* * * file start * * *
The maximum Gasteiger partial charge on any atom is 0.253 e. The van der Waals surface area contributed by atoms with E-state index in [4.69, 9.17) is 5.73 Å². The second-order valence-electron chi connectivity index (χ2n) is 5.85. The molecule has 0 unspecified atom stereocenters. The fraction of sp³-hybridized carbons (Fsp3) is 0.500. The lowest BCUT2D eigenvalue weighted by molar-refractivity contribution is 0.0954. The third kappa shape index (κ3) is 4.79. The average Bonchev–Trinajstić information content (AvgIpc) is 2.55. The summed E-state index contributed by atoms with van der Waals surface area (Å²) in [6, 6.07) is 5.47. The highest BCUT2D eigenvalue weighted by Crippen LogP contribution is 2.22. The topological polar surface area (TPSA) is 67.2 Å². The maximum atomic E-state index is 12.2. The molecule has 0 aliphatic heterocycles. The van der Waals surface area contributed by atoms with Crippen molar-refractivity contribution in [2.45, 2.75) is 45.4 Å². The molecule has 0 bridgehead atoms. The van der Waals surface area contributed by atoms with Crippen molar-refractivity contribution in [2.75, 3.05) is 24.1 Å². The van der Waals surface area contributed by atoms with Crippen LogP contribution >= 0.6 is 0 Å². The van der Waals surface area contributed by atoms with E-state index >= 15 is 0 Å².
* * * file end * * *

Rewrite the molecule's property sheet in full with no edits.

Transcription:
The maximum Gasteiger partial charge on any atom is 0.253 e. The van der Waals surface area contributed by atoms with E-state index in [4.69, 9.17) is 5.73 Å². The second-order valence-electron chi connectivity index (χ2n) is 5.85. The molecule has 0 unspecified atom stereocenters. The fraction of sp³-hybridized carbons (Fsp3) is 0.500. The lowest BCUT2D eigenvalue weighted by molar-refractivity contribution is 0.0954. The third kappa shape index (κ3) is 4.79. The average Bonchev–Trinajstić information content (AvgIpc) is 2.55. The summed E-state index contributed by atoms with van der Waals surface area (Å²) in [6, 6.07) is 5.47. The highest BCUT2D eigenvalue weighted by Crippen LogP contribution is 2.22. The topological polar surface area (TPSA) is 67.2 Å². The maximum atomic E-state index is 12.2. The molecule has 0 aliphatic heterocycles. The van der Waals surface area contributed by atoms with Crippen molar-refractivity contribution in [2.45, 2.75) is 45.4 Å². The molecule has 0 bridgehead atoms. The van der Waals surface area contributed by atoms with Crippen molar-refractivity contribution in [2.75, 3.05) is 24.1 Å². The van der Waals surface area contributed by atoms with Crippen LogP contribution >= 0.6 is 0 Å². The van der Waals surface area contributed by atoms with E-state index >= 15 is 0 Å².